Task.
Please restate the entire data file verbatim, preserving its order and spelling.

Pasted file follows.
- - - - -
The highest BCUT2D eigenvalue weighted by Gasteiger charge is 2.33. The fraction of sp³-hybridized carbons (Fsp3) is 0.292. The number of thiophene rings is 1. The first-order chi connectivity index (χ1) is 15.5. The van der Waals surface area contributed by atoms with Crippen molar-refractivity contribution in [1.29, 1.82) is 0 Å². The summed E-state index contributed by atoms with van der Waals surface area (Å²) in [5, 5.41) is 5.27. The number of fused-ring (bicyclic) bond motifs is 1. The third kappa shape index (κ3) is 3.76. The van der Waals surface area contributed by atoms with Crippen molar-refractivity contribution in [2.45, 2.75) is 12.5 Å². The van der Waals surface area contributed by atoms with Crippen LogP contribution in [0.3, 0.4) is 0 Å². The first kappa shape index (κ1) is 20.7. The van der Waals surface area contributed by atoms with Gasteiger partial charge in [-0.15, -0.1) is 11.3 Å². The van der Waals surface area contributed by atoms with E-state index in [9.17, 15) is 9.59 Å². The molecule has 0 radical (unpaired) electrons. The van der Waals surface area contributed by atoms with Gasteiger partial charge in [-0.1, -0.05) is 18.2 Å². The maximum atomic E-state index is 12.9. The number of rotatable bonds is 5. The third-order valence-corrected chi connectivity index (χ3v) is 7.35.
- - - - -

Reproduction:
The highest BCUT2D eigenvalue weighted by Gasteiger charge is 2.33. The fraction of sp³-hybridized carbons (Fsp3) is 0.292. The number of thiophene rings is 1. The first-order chi connectivity index (χ1) is 15.5. The van der Waals surface area contributed by atoms with Crippen molar-refractivity contribution in [1.29, 1.82) is 0 Å². The summed E-state index contributed by atoms with van der Waals surface area (Å²) in [5, 5.41) is 5.27. The number of fused-ring (bicyclic) bond motifs is 1. The third kappa shape index (κ3) is 3.76. The van der Waals surface area contributed by atoms with Crippen molar-refractivity contribution in [2.45, 2.75) is 12.5 Å². The van der Waals surface area contributed by atoms with Crippen LogP contribution in [0.3, 0.4) is 0 Å². The first kappa shape index (κ1) is 20.7. The van der Waals surface area contributed by atoms with Gasteiger partial charge in [-0.15, -0.1) is 11.3 Å². The van der Waals surface area contributed by atoms with E-state index in [9.17, 15) is 9.59 Å². The molecule has 0 radical (unpaired) electrons. The van der Waals surface area contributed by atoms with Gasteiger partial charge in [-0.1, -0.05) is 18.2 Å². The maximum atomic E-state index is 12.9. The number of rotatable bonds is 5. The third-order valence-corrected chi connectivity index (χ3v) is 7.35.